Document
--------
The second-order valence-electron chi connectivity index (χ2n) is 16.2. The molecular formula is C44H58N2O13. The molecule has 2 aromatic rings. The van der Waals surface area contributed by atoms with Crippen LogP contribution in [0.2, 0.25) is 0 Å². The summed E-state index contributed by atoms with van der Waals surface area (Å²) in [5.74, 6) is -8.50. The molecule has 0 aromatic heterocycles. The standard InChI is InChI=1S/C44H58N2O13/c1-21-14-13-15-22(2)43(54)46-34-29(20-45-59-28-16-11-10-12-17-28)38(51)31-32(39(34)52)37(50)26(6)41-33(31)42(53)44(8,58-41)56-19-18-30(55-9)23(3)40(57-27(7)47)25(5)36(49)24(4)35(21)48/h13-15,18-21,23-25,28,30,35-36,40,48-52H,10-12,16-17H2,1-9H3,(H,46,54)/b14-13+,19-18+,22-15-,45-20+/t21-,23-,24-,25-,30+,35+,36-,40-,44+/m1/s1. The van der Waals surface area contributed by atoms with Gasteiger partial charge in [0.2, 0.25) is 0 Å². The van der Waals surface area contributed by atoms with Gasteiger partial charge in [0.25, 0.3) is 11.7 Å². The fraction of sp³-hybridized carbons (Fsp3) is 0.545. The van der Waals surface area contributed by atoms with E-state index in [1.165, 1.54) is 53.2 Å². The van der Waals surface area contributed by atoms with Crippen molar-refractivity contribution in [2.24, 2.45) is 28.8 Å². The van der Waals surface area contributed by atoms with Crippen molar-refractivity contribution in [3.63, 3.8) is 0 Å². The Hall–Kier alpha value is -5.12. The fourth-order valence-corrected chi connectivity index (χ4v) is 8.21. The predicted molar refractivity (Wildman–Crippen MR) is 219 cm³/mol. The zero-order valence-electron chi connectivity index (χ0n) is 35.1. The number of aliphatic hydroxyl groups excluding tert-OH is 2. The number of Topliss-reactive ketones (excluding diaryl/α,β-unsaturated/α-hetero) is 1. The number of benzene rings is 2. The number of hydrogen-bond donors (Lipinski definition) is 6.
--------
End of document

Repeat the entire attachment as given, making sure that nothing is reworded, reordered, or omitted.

The second-order valence-electron chi connectivity index (χ2n) is 16.2. The molecular formula is C44H58N2O13. The molecule has 2 aromatic rings. The van der Waals surface area contributed by atoms with Crippen LogP contribution in [0.2, 0.25) is 0 Å². The summed E-state index contributed by atoms with van der Waals surface area (Å²) in [5.74, 6) is -8.50. The molecule has 0 aromatic heterocycles. The standard InChI is InChI=1S/C44H58N2O13/c1-21-14-13-15-22(2)43(54)46-34-29(20-45-59-28-16-11-10-12-17-28)38(51)31-32(39(34)52)37(50)26(6)41-33(31)42(53)44(8,58-41)56-19-18-30(55-9)23(3)40(57-27(7)47)25(5)36(49)24(4)35(21)48/h13-15,18-21,23-25,28,30,35-36,40,48-52H,10-12,16-17H2,1-9H3,(H,46,54)/b14-13+,19-18+,22-15-,45-20+/t21-,23-,24-,25-,30+,35+,36-,40-,44+/m1/s1. The van der Waals surface area contributed by atoms with Gasteiger partial charge in [0.2, 0.25) is 0 Å². The van der Waals surface area contributed by atoms with Gasteiger partial charge in [0.25, 0.3) is 11.7 Å². The fraction of sp³-hybridized carbons (Fsp3) is 0.545. The van der Waals surface area contributed by atoms with E-state index in [1.165, 1.54) is 53.2 Å². The van der Waals surface area contributed by atoms with Crippen molar-refractivity contribution in [2.24, 2.45) is 28.8 Å². The van der Waals surface area contributed by atoms with Crippen molar-refractivity contribution in [3.63, 3.8) is 0 Å². The Hall–Kier alpha value is -5.12. The fourth-order valence-corrected chi connectivity index (χ4v) is 8.21. The predicted molar refractivity (Wildman–Crippen MR) is 219 cm³/mol. The zero-order valence-electron chi connectivity index (χ0n) is 35.1. The number of aliphatic hydroxyl groups excluding tert-OH is 2. The number of Topliss-reactive ketones (excluding diaryl/α,β-unsaturated/α-hetero) is 1. The number of benzene rings is 2. The number of hydrogen-bond donors (Lipinski definition) is 6.